Bluestone Lane expects to have 56 coffee shops in the U.S. by the end of 2021, which makes it a tiny player when compared with a behemoth like Starbucks.
But founder Nick Stone doesn’t want to be another Starbucks. Instead, his goal is to operate a chain of coffee shops that each feel individual, unique and boutique.
But how do you develop a chain of restaurants — since chains thrive on uniformity, consistency, and a cookie-cutter quality — and have each one feel like it’s a standalone?
Stone, who launched Bluestone Lane in his native Australia in 2015 (all stores are now in the U.S.), tells rd+d what it takes to grow a chain full of boutique stores.
1. Be open to any location.
No Bluestone Lane location is the same as another. The coffee shops have opened in traditional stores but also locations as diverse as a former railway station (Los Altos, Calif.), a church (New York City), a library (Foggy Bottom, D.C.) and a surf shack (Montauk, N.Y.).
“We don’t have to create a uniform box that conforms to the space,” says Stone. “We frequently conform the Bluestone so it works in the original space, and use creativity to bring out unique elements in a location, and often that means you have an unusual column or variation in the ceiling height. The big chains eliminate those things, but we see them as a point of differentiation.”
2. Bring in local touches.
“We add salient touches to honor and acknowledge the environment we’re in, in each location,” says Stone. This might be acknowledging historically what a building might have been previously used for — in Los Altos, for example, the store features a caboose. In West Hollywood, a coffee shop in a former florist features a mural of native Australian flowers.
3. Adapt each store to the location.
Stores do not have uniform hours or even identical menus. Some stores have kiosks for customers on-the-go, others have larger seating areas for hanging out. “Everything depends on the behavior of the locals,” Stone points out.
“We have a lot of sources for data on our customers including social media channels (Instagram, Facebook), review sites (Google, Yelp, Tattle), customer surveys and our proprietary data that comes from our tech channels, including our app.”
4. Focus on service.
Every Bluestone Lane location’s consistency comes in the form of service. “We focus on hospitality, recognition, human relationships,” says Stone. “That means when [customers] go in, they get that feeling that the team knows their name, face and order. That’s what makes our stores feel special and boutique.”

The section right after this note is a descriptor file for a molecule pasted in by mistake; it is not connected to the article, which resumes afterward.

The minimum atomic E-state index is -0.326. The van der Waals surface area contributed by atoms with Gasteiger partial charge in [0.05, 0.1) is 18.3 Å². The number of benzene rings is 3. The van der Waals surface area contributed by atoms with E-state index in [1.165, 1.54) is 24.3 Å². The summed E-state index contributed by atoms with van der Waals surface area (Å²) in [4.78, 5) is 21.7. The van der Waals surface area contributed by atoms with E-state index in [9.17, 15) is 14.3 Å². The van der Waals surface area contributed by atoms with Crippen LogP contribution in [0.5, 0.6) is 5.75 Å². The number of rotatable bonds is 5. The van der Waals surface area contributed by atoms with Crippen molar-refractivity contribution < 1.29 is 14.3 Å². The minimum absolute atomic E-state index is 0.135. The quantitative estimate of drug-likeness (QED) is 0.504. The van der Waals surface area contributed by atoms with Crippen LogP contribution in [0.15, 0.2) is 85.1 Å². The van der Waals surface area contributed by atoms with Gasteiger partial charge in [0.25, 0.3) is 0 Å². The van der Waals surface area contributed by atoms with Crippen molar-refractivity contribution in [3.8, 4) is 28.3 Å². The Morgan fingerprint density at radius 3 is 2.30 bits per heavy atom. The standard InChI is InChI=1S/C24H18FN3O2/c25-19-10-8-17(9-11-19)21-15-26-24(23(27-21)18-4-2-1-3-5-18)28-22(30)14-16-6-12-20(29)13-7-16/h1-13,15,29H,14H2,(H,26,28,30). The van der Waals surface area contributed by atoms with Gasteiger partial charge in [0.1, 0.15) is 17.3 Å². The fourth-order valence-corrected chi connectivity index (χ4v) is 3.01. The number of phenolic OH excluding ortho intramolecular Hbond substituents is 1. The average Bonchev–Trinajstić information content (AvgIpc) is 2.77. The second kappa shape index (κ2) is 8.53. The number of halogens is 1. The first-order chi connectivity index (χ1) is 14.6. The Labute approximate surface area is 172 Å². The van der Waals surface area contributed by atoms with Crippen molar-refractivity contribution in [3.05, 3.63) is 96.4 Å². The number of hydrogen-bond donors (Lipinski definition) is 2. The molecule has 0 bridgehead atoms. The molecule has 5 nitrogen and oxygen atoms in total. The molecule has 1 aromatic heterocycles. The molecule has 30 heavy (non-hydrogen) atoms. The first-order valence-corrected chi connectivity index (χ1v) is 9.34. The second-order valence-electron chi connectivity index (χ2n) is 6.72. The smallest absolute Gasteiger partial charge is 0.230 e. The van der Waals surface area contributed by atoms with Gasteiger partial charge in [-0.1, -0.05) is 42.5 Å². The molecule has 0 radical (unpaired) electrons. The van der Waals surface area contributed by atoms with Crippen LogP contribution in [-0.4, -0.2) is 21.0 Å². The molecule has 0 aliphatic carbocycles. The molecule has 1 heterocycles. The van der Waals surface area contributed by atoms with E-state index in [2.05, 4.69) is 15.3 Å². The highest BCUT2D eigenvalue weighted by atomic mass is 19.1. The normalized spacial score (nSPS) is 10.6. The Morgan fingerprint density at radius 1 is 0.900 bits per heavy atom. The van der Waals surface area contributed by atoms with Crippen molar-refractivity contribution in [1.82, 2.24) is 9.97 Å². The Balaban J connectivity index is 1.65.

Making great coffee and great food requires discipline and creativity, says Stone, “but it’s not as hard to execute as service. And service is what people remember.”
5. Hire for personality.
Everything Bluestone Lane does is customer-centric, so every team member has to want to put customers first. “They have to want to make people feel happy and to be part of a team where you’re an encouraging and happy teammate,” Stone points out.
“You have to be dependable. You have to have flexibility. You have to love working with people. You have to have resilience because there are bad days. It’s got to be your dedication to being service-led and making people feel they’re a local, not a customer.”
Stone also hires internally as much as possible. “We have a development program for where people might want to move in the organization,” Stone points out. “We’re always promoting opportunity from within. Employee engagement is everything.”
6. Train and train some more.
All new employees go through an in-depth two-week training program at Bluestone’s “coffee lab,” which has a strong focus on service. Training takes place in stores and the company offers a full training library that staff can access digitally at any time. This includes videos, pictures and slides showing exactly how everything is done. This archive is helpful, Stone says, because it means employees don’t need to remember everything during their initial crash course.
Bluestone also does ongoing training through its coffee lab and multiple training stores. “Training is relentless, and you need repetition,” Stone says.
7. Review performance.
Bluestone Lane has a twice-yearly review process to review employees’ performance and discuss changes in compensation. “We have two formal reviews a year, so everyone knows what they need to work on, and we know internally where they see themselves,” says Stone. “They might be a barista but have ambitions to move into culinary or management. Having that formal process of two reviews a year gives us that feedback.”
8. Keep some things the same.
Bluestone Lane’s core customer doesn’t want everything to be different — many surprises can be too much of a good thing. “They want the beverage profile, the plating, the fulfillment speed to be uniform in all stores,” Stone notes.“But they love this notion of going to their Bluestone. It’s not going to a Bluestone, but to their Bluestone.”